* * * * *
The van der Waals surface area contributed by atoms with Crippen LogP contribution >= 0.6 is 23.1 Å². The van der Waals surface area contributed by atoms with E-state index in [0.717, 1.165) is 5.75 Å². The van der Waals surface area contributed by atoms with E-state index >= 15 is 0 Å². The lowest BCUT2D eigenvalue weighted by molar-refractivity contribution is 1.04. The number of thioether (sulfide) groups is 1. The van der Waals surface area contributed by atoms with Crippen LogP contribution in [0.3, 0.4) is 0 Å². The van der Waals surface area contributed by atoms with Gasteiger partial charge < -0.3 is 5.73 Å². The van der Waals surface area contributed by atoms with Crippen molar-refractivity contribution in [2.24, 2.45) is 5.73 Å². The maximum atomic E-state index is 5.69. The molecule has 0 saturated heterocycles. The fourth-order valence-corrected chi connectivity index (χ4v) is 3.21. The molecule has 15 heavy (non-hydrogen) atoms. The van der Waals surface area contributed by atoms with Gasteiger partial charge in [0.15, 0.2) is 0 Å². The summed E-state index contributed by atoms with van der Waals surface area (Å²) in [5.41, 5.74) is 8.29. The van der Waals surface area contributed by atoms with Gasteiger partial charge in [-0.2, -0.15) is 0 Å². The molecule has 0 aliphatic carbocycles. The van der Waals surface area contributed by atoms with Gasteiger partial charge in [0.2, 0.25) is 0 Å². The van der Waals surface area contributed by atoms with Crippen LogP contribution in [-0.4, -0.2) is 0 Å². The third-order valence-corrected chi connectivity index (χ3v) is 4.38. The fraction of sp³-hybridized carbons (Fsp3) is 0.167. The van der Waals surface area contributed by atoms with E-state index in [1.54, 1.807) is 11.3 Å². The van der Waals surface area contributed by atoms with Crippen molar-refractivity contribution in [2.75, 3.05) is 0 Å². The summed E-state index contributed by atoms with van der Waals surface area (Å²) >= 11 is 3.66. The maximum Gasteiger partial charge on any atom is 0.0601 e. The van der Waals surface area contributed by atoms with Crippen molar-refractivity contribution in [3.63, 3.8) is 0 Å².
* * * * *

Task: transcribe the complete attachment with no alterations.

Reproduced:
The van der Waals surface area contributed by atoms with Crippen LogP contribution >= 0.6 is 23.1 Å². The van der Waals surface area contributed by atoms with E-state index in [0.717, 1.165) is 5.75 Å². The van der Waals surface area contributed by atoms with E-state index >= 15 is 0 Å². The lowest BCUT2D eigenvalue weighted by molar-refractivity contribution is 1.04. The number of thioether (sulfide) groups is 1. The van der Waals surface area contributed by atoms with Crippen LogP contribution in [0.3, 0.4) is 0 Å². The van der Waals surface area contributed by atoms with Gasteiger partial charge < -0.3 is 5.73 Å². The van der Waals surface area contributed by atoms with Crippen molar-refractivity contribution in [2.24, 2.45) is 5.73 Å². The maximum atomic E-state index is 5.69. The molecule has 0 saturated heterocycles. The fourth-order valence-corrected chi connectivity index (χ4v) is 3.21. The molecule has 15 heavy (non-hydrogen) atoms. The van der Waals surface area contributed by atoms with Gasteiger partial charge in [0.15, 0.2) is 0 Å². The summed E-state index contributed by atoms with van der Waals surface area (Å²) in [5.41, 5.74) is 8.29. The van der Waals surface area contributed by atoms with Gasteiger partial charge in [-0.2, -0.15) is 0 Å². The molecule has 0 aliphatic carbocycles. The van der Waals surface area contributed by atoms with Gasteiger partial charge in [0.2, 0.25) is 0 Å². The van der Waals surface area contributed by atoms with Crippen LogP contribution in [-0.4, -0.2) is 0 Å². The third-order valence-corrected chi connectivity index (χ3v) is 4.38. The fraction of sp³-hybridized carbons (Fsp3) is 0.167. The van der Waals surface area contributed by atoms with E-state index in [1.54, 1.807) is 11.3 Å². The van der Waals surface area contributed by atoms with Crippen molar-refractivity contribution in [2.75, 3.05) is 0 Å². The summed E-state index contributed by atoms with van der Waals surface area (Å²) >= 11 is 3.66. The maximum Gasteiger partial charge on any atom is 0.0601 e. The van der Waals surface area contributed by atoms with Crippen molar-refractivity contribution in [3.63, 3.8) is 0 Å².